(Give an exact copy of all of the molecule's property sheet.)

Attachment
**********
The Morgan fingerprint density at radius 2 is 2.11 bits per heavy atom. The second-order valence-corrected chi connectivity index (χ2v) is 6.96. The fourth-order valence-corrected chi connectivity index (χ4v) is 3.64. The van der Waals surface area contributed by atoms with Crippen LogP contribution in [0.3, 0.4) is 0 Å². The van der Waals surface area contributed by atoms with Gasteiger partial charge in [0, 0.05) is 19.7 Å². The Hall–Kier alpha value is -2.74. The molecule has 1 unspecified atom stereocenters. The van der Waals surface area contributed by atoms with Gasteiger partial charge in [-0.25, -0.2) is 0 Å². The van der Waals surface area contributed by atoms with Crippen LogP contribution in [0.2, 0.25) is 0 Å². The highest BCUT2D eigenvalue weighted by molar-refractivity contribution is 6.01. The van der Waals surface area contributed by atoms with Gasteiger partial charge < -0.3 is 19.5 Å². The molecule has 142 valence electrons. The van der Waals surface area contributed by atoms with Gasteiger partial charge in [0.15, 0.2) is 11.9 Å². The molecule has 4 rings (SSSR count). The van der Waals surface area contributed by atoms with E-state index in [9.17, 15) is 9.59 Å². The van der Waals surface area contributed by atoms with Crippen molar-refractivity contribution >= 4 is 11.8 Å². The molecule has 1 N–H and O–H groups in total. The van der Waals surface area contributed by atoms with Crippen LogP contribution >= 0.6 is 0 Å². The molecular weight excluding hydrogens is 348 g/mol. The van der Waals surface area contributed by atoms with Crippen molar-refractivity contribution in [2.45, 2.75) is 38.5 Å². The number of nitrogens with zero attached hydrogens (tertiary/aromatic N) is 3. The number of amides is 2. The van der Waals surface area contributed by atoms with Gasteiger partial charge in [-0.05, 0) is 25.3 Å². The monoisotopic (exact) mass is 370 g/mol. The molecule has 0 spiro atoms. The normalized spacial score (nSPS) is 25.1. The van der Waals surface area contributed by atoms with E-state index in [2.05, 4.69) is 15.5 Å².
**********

The Morgan fingerprint density at radius 2 is 2.11 bits per heavy atom. The second-order valence-corrected chi connectivity index (χ2v) is 6.96. The fourth-order valence-corrected chi connectivity index (χ4v) is 3.64. The van der Waals surface area contributed by atoms with Crippen LogP contribution in [0.3, 0.4) is 0 Å². The van der Waals surface area contributed by atoms with Gasteiger partial charge in [0, 0.05) is 19.7 Å². The Hall–Kier alpha value is -2.74. The molecule has 1 unspecified atom stereocenters. The van der Waals surface area contributed by atoms with Gasteiger partial charge in [-0.25, -0.2) is 0 Å². The van der Waals surface area contributed by atoms with Crippen LogP contribution in [0.2, 0.25) is 0 Å². The highest BCUT2D eigenvalue weighted by molar-refractivity contribution is 6.01. The van der Waals surface area contributed by atoms with Gasteiger partial charge < -0.3 is 19.5 Å². The molecule has 142 valence electrons. The van der Waals surface area contributed by atoms with Gasteiger partial charge in [0.15, 0.2) is 11.9 Å². The molecule has 4 rings (SSSR count). The van der Waals surface area contributed by atoms with E-state index in [9.17, 15) is 9.59 Å². The van der Waals surface area contributed by atoms with Crippen molar-refractivity contribution >= 4 is 11.8 Å². The molecule has 1 N–H and O–H groups in total. The van der Waals surface area contributed by atoms with Crippen LogP contribution >= 0.6 is 0 Å². The molecular weight excluding hydrogens is 348 g/mol. The van der Waals surface area contributed by atoms with Crippen molar-refractivity contribution in [2.45, 2.75) is 38.5 Å². The number of nitrogens with zero attached hydrogens (tertiary/aromatic N) is 3. The number of amides is 2. The van der Waals surface area contributed by atoms with Gasteiger partial charge in [-0.05, 0) is 25.3 Å². The monoisotopic (exact) mass is 370 g/mol. The molecule has 0 spiro atoms. The normalized spacial score (nSPS) is 25.1. The van der Waals surface area contributed by atoms with E-state index in [2.05, 4.69) is 15.5 Å².